Cooking is imperative for beans owing to the presence of compounds that can negatively affect nutritional value. Additionally, the heating of beans can increase protein digestibility and induce desirable sensory properties. However, cooking also causes considerable changes in the composition of numerous chemical constituents, including amino acids, vitamins, and minerals. For this, effects of domestic cooking on the essential element concentrations in various beans species (Phaseolus vulgaris L.) were investigated using jalo, fradinho, rajado, rosinha, bolinha, black, and common species. Elemental determination was made with flame atomic absorption spectrometry and inductively coupled plasma optical emission spectrometry after sample digestion in a closed-vessel microwave oven using a diluted oxidant mixture. Analytical methods were evaluated with an addition and recovery test and analysis of certified reference materials (apple and citrus leaves). Ca, Cu, K, and Mg were present mainly in rajado, Cu in jalo, Fe in black, S and Zn in fradinho, and P in rosinha species. Thermal treatment did not affect Cu, Fe, S, and Zn concentrations, but it increased Ca, K, Mg, P, and Zn concentrations in jalo and black species. Ca concentration decreased in fradinho and rajado species, as did Fe concentration in jalo and rajado species.

1. Introduction

Brazil is the largest worldwide producer (2.2–2.5 million tons on approximately 5 million hectares cultivated) and consumer (around 16 kg per capita) of beans [13]. The Brazilian food pyramid shows beans in a group of their own, and the Food Guide for the Brazilian Population recommends the consumption of at least one portion of beans per day [4]. Beans are one of the main protein sources for Brazilians [13].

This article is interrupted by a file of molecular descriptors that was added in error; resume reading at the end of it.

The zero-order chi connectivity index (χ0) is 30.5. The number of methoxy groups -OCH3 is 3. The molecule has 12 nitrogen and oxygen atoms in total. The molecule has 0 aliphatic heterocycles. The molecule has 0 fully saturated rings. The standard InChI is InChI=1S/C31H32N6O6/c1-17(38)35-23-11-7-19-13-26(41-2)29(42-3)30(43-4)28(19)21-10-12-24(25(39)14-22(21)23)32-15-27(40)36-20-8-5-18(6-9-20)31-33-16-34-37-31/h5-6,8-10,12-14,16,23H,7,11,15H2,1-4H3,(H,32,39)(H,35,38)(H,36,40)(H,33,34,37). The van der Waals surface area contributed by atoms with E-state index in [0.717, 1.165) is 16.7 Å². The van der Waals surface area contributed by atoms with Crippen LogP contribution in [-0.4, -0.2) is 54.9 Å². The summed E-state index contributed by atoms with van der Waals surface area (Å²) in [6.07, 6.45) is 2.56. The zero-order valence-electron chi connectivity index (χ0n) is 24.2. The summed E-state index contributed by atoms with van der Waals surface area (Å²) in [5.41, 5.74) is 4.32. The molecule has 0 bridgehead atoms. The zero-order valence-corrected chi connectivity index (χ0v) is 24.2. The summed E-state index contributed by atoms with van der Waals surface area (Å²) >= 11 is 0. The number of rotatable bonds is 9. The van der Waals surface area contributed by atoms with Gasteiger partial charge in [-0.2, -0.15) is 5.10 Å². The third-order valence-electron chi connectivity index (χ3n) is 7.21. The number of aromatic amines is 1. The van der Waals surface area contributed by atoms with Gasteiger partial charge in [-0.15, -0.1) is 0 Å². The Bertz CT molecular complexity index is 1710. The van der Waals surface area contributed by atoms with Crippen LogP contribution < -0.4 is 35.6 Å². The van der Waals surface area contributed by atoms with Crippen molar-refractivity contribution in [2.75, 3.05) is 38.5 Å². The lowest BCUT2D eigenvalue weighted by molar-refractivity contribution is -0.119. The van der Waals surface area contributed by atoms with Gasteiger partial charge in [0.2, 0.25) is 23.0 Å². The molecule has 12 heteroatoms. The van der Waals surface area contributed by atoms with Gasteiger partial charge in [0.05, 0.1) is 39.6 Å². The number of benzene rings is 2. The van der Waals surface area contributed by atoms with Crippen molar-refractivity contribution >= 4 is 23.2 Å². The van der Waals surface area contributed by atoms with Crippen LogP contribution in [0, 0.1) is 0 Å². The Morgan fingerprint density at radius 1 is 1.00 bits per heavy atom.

There are several typical Brazilian Phaseolus species, including jalo, rosinha, fradinho, rajado, bolinha, common (“carioca”), and black. In general, these species are good sources of vitamins, minerals (K, Ca, Mg, P, and Fe salts), protein (20–25%), and complex carbohydrates (50–60%) [2, 5, 6]. Besides being nutritionally important, beans serve as rich sources of bioactive compounds such as enzyme inhibitors, lectins, phytates, oligosaccharides, and phenolic compounds with potential health implications [7]. Importantly, the elemental chemical composition of beans varies with species, geographic origin (soil, water, pesticides, insecticides, and fertilizers), and climate [8].

Given the nutritional importance of beans, differences in the elemental chemical composition of Phaseolus species should be evaluated in beans cooked for human consumption. Cooking is imperative for beans owing to the presence of compounds such as trypsin inhibitors, lectins, phytates, polyphenols (especially tannins), and oligosaccharides (raffinose and stachyose) that can negatively affect nutritional value. Trypsin inhibitors and lectins are thermolabile, disappearing after proper cooking. Other compounds are thermostable, but their concentrations are reduced by dissolution in water [4].

The heating of beans can increase protein digestibility from 25–60% (raw) to 85% (cooked) depending on the species and cooking method [9]. Furthermore, cooking induces desirable sensory properties in beans, such as sweet taste, cooked bean flavour, and soft and mushy textures [2]. However, cooking also causes considerable changes in the composition of numerous chemical constituents, including amino acids, vitamins, and minerals [5].

Cooking decreases carbohydrate content and increases the protein content of kidney beans. A significant decrease in the content of all amino acids, especially methionine, tyrosine, and threonine, has also been observed for this species [10]. Studies with other types of beans and legumes have also revealed changing mineral content. Essential elements lost during cooking lixiviate to the cooking water, and bean preparations consumed with their cooking water can retain those minerals [4, 11]. However, heating can alter elemental chemical species and, consequently, their bioavailability.